At UCLA, Professors Get Ostracized for Standing Up to Woke Orthodoxy, but Hailed as Courageous for Standing Up to Jews

July 12 2022

A sixty-two-year-old tenured professor at the University of California, Los Angeles, Joseph Manson recently decided to retire early—to escape an intellectually stifling environment where political correctness reigns. By way of example, Manson cites a colleague whose empirical research on crime yielded results that some of his fellow anthropologists labeled “racist.” In the ensuing controversy, one “professor tried to organize a mob to demand the professional destruction of a colleague.” Munson then turns to the problem of anti-Semitism:

Also typically of elite U.S. universities, UCLA is awash in Jew-hatred thinly disguised as anti-Zionism. In May 2019, one of my colleagues, Kyeyoung Park, invited a guest lecturer, the San Francisco State University professor Rabab Abdulhadi, to her class to proclaim that Zionism is a form of white supremacism. Unlike [other colleagues who were harassed or anathematized for their beliefs], Park was celebrated by the faculty and administration as a courageous, embattled exponent of academic freedom. The Anthropology Graduate Students Association chimed in with a resolution agreeing with Abdulhadi. More recently, the Asian-American Studies Department posted to its website a statement accusing Israel of settler colonialism, racial apartheid, and so on.

Irrespective of the content, doesn’t it infringe on the academic freedom of individual professors (and postdocs and graduate students, whose careers are dependent on faculty recommendations) for an academic department to take a political stand on behalf of all its members? Several other Jewish faculty [members] and I have made that case to UCLA and the University of California leadership to no avail.

A 2019 article by Liel Leibovitz, . . . argued that the increasingly open hostility of American universities toward Jews is inseparable from the universities’ increasingly brazen rejection of two values that, during the 20th century, made them into places where Jews specifically, and ambitious and open-minded people generally, could thrive: meritocracy and free debate. In 2019, I thought that Leibovitz was exaggerating and rather overwrought. Everything that’s happened since has shown that he was spot on.

Read more at Common Sense

More about: Academia, Anti-Semitism, Israel on campus, Political correctness

Strengthening the Abraham Accords at Sea

In an age of jet planes, high-speed trains, electric cars, and instant communication, it’s easy to forget that maritime trade is, according to Yuval Eylon, more important than ever. As a result, maritime security is also more important than ever. Eylon examines the threats, and opportunities, these realities present to Israel:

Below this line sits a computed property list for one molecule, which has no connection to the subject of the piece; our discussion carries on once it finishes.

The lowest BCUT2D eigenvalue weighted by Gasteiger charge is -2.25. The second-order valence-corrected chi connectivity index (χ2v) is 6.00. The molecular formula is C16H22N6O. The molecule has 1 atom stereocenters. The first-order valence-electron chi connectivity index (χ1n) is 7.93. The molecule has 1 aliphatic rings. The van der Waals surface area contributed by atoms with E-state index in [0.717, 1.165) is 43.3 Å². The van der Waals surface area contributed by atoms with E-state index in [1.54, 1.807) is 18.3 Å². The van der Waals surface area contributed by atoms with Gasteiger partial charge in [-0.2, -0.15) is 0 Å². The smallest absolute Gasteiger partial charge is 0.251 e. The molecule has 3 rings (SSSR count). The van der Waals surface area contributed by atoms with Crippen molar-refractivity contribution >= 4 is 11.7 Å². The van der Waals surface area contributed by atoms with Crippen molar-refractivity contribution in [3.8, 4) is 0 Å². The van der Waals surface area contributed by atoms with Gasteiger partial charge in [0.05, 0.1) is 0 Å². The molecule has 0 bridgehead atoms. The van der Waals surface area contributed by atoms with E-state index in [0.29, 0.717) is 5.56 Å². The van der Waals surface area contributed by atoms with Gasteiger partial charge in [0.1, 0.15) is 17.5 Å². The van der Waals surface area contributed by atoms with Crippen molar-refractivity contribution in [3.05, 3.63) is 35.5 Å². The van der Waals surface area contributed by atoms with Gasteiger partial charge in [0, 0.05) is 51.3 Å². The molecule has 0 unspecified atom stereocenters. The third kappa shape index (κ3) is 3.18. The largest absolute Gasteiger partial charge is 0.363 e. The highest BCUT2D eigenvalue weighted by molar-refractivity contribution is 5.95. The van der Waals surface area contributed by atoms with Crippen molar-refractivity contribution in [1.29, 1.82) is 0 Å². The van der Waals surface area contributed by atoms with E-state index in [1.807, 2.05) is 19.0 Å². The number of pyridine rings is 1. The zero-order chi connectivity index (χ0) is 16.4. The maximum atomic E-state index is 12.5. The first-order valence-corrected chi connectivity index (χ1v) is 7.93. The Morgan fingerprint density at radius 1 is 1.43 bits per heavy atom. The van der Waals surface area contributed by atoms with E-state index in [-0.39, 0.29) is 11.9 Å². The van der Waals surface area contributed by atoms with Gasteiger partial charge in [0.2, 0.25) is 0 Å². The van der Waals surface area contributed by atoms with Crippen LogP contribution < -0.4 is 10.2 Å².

Freedom of navigation in the Middle East is challenged by Iran and its proxies, which operate in the Red Sea, the Arabian Sea, and the Persian Gulf, and recently in the Mediterranean Sea as well. . . . A bill submitted to the U.S. Congress calls for the formulation of a naval strategy that includes an alliance to combat naval terrorism in the Middle East. This proposal suggests the formation of a regional alliance in the Middle East in which the member states will support the realization of U.S. interests—even while the United States focuses its attention on other regions of the world, mainly the Far East.

Israel could play a significant role in the execution of this strategy. The Abraham Accords, along with the transition of U.S.-Israeli military cooperation from the European Command (EUCOM) to Central Command (CENTCOM), position Israel to be a key player in the establishment of a naval alliance, led by the U.S. Fifth Fleet, headquartered in Bahrain.

Collaborative maritime diplomacy and coalition building will convey a message of unity among the members of the alliance, while strengthening state commitments. The advantage of naval operations is that they enable collaboration without actually threatening the territory of any sovereign state, but rather using international waters, enhancing trust among all members.

Read more at Institute for National Security Studies

More about: Abraham Accords, Iran, Israeli Security, Naval strategy, U.S. Foreign policy